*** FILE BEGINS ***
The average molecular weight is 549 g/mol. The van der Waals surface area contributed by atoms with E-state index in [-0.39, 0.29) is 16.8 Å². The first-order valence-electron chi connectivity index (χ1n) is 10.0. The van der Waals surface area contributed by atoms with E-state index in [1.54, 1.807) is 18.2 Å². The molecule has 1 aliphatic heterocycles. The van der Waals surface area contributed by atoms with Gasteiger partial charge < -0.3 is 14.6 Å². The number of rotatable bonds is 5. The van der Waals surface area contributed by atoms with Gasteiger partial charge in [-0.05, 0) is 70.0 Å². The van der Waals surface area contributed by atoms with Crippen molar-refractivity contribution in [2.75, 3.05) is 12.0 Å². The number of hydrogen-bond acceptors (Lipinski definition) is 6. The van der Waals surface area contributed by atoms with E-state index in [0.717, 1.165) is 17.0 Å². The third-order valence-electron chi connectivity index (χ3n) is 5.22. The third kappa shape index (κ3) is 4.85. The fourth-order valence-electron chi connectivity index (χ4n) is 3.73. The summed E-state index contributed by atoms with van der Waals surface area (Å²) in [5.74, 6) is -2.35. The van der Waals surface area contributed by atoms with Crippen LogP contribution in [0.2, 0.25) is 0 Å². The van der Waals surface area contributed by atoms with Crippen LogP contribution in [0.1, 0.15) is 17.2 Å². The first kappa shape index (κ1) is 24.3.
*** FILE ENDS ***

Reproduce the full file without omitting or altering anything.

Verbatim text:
The average molecular weight is 549 g/mol. The van der Waals surface area contributed by atoms with E-state index in [-0.39, 0.29) is 16.8 Å². The first-order valence-electron chi connectivity index (χ1n) is 10.0. The van der Waals surface area contributed by atoms with E-state index in [1.54, 1.807) is 18.2 Å². The molecule has 1 aliphatic heterocycles. The van der Waals surface area contributed by atoms with Gasteiger partial charge < -0.3 is 14.6 Å². The number of rotatable bonds is 5. The van der Waals surface area contributed by atoms with Gasteiger partial charge in [-0.05, 0) is 70.0 Å². The van der Waals surface area contributed by atoms with Crippen molar-refractivity contribution in [2.75, 3.05) is 12.0 Å². The number of hydrogen-bond acceptors (Lipinski definition) is 6. The van der Waals surface area contributed by atoms with E-state index in [0.717, 1.165) is 17.0 Å². The third-order valence-electron chi connectivity index (χ3n) is 5.22. The third kappa shape index (κ3) is 4.85. The fourth-order valence-electron chi connectivity index (χ4n) is 3.73. The summed E-state index contributed by atoms with van der Waals surface area (Å²) in [5.74, 6) is -2.35. The van der Waals surface area contributed by atoms with Crippen LogP contribution in [0.2, 0.25) is 0 Å². The van der Waals surface area contributed by atoms with Crippen LogP contribution in [0.1, 0.15) is 17.2 Å². The first kappa shape index (κ1) is 24.3.